is their task to expedite the process of getting
ideas from their sources of origin to those who
can use them.
To be effective in this process one must know
what techniques to use at the different stages
and how to mobilize them effectively.
He must also know in which stages in the
diffusion process the people are. For example,
it would be a waste of energy to devote edu-
cational efforts to instruct people how to do
something-information pertinent to the trial
stage-when the majority of them are at the
stage of needing data about what the idea is-
i.e., at the interest stage.
In order to be most effective, an agricultural
leader must know how to use all of the com-
munications channels available to him. For
example, the informal leaders have contacts
and influence with people which no other
channels can provide. The most effective use
of the informal leader requires that one work
with him on an informal basis. Giving the in-
formal leader public recognition may jeopardize
his position of leadership and thereby the in-
fluence which makes him an important resource
in extension and other programs.
In order to be effective as an educational
worker one must understand:
a. The nature of the acceptance process.
b. The values and aspirations of the people with
whom he must work.
c. The formal and informal group relationships
within his area.
d. The availability and most appropriate use of
e. The sequence and interrelationships of in-
fluences in acceptance of new ideas.
In addition to knowing how to use the various
channels of communication in bringing about
adoption of practices, educators must be sensi-
tive to the customs, values and aspirations of
the people with whom they work. Changes are
accepted when they support these values and
aspirations. Hence it is important to show how
and to what extent they do so. For those most
concerned with the security obtained by own-
ing their farms free of debt, one can show
how the adoption of improved practices will
contribute toward this end. For those placing
a high value upon material conveniences, one
can show how the adoption of improved methods
of farming will help obtain these conveniences.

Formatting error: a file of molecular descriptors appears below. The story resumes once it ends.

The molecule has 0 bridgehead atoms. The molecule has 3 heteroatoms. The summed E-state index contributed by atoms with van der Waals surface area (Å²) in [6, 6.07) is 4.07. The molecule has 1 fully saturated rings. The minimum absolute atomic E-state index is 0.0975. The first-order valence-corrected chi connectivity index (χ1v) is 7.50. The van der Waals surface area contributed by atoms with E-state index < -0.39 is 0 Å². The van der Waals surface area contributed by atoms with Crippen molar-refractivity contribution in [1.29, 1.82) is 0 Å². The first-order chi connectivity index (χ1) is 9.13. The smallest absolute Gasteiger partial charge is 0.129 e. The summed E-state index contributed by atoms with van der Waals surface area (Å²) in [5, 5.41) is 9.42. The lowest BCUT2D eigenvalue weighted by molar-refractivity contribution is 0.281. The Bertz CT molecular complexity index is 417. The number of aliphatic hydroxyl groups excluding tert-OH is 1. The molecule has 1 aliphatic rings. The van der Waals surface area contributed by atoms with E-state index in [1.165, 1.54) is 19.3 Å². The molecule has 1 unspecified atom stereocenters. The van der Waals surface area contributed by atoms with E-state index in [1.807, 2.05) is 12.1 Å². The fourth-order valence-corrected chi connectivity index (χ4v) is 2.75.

Finally, the person attempting to speed up the
process of acceptance of new ideas and practices
must be aware of the total process and the se-
quence of influences at different points in this
process. It is necessary to intermesh the im-
personal with the personal and the technical
with the nontechnical. In this sense the in-
fluencing of change is an art which requires
sensitivity to the many phases of the accept-
ance process; it also requires the ability to
make most effective use of the various means
of influencing acceptance.
A representative sample of literature in this field follows:
Lionberger, Herbert F., "The Diffusion of Farm and Home Information as
an Area of Sociological Research," Rural Sociology, Vol. 17, No. 2, June
1952, pp. 132-144.
Lionberger, Herbert F., Sources and Use of Farm and Home Information by
Low-Income Farmers in Missouri, University of Missouri Agricultural
Experiment Station, Research Bulletin 472, April 1951.
March, C. Paul, and A. Lee Coleman, "The Relation of Kinship, Exchanging
Work, and Visiting to the Adoption of Recommended Farm Practices,"
Rural Sociology, Vol. 19, September 1954.
March, C. Paul, and A. Lee Coleman, "Farmers' Practice-Adoption Rates in
Relation to Adoption Rates of 'Leaders'," Rural Sociology, Vol. 19, No. 2,
pp. 180-183, June 1954 (research note).
Ryan, Bryce, and Neal Gross, "The Diffusion of Hybrid Seed Corn in Two
Iowa Communities," Rural Sociology, 8:15-24, March 1943.
Wilkening, E. A., Acceptance of Improved Farm Practices in Three Coastal
Plain Counties, North Carolina Agricultural Experiment Station, Tech-
nical Bulletin 98, May 1952.
Wilkening, E. A., Adoption of Improved Farm Practices as Related to Fam-
ily Factors, University of Wisconsin Agricultural Experiment Station,
Research Bulletin 183, December 1953.
A bibliography containing over 110 references to work in this field is
Dr. Joe M. Bohlen
203 Ag. Annex
Iowa State College
Cooperative Extension Work in Agriculture and Home Economics, Iowa State College of Agriculture and Mechanic Arts
and the United States Department of Agriculture cooperating. Extension Service, Floyd Andre, director, Ames, Iowa. Dis-
tributed in furtherance of the Acts of Congress of May 8 and June 30, 1914.